Her name is Trudy, and she has a smile that could light up a room. She is sitting next to me at the teppanyaki table, and we exchange a glance when the waiter gets her drink order wrong. Soon, we are chatting. Turns out, her family lost their home in the April storms. Gone…just like that. They couldn’t stand being cooped up — all five of them — in the tiny trailer the government provided for them, so Trudy and her husband are taking a well-deserved night off, away from their kids, the youngest of whom is just six. They still have nightmares about the tornado.

It has occurred to me lately that holiness is not something that can be achieved in stasis; it must be worked on daily, and with great concentration. It is an action verb. Although it is all well and good to care about others, unless that care is backed up with concrete action, the work of holiness will not be done.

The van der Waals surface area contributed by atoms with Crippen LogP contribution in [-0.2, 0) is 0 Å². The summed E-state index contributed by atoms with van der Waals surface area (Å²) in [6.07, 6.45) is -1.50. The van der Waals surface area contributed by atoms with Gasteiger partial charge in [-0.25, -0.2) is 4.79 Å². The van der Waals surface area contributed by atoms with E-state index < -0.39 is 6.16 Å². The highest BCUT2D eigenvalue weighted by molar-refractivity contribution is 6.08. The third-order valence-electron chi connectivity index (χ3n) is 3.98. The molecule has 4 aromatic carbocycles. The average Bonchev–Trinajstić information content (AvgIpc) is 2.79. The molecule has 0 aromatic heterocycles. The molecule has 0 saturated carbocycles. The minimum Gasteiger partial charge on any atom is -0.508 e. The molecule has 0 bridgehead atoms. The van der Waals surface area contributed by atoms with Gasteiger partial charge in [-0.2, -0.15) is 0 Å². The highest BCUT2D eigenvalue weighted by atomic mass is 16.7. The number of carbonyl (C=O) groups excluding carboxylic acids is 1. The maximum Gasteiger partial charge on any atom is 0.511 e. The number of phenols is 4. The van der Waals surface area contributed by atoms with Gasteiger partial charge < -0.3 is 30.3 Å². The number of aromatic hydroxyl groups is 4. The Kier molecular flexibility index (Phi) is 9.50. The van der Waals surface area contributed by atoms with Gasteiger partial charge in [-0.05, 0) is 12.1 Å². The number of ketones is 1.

This prospect scares me. I honestly can’t see myself out on the streets, ministering to the homeless or in a hospital, holding the hands of the dying. As much as I feel I ought to be doing these things, I’m held back by my own inadequacies. I’m not much of a nurturer. I’m more of a contemplative, a scholar, a thinker. And it occurs to me that this stands as something of a barrier to holiness.

And then it struck me. “Pray” may not sound like an action verb, but it is. As are “listen,” “empathize,” “smile” and — dare I say it? — “write.” I may not be cut out for the same kinds of holiness as someone else is, but perhaps God made me just right after all…with my own avenues to holiness.

Back to Trudy: She thanks me for listening and calls me a “good person.” I feel blessed to have met her and tell her I will keep her in my prayers. And I have. Because holiness is job #1, and like all jobs, it requires my most tenacious and heartfelt labor. Funny thing though…it doesn’t feel like labor. In fact, it feels a whole lot like joy.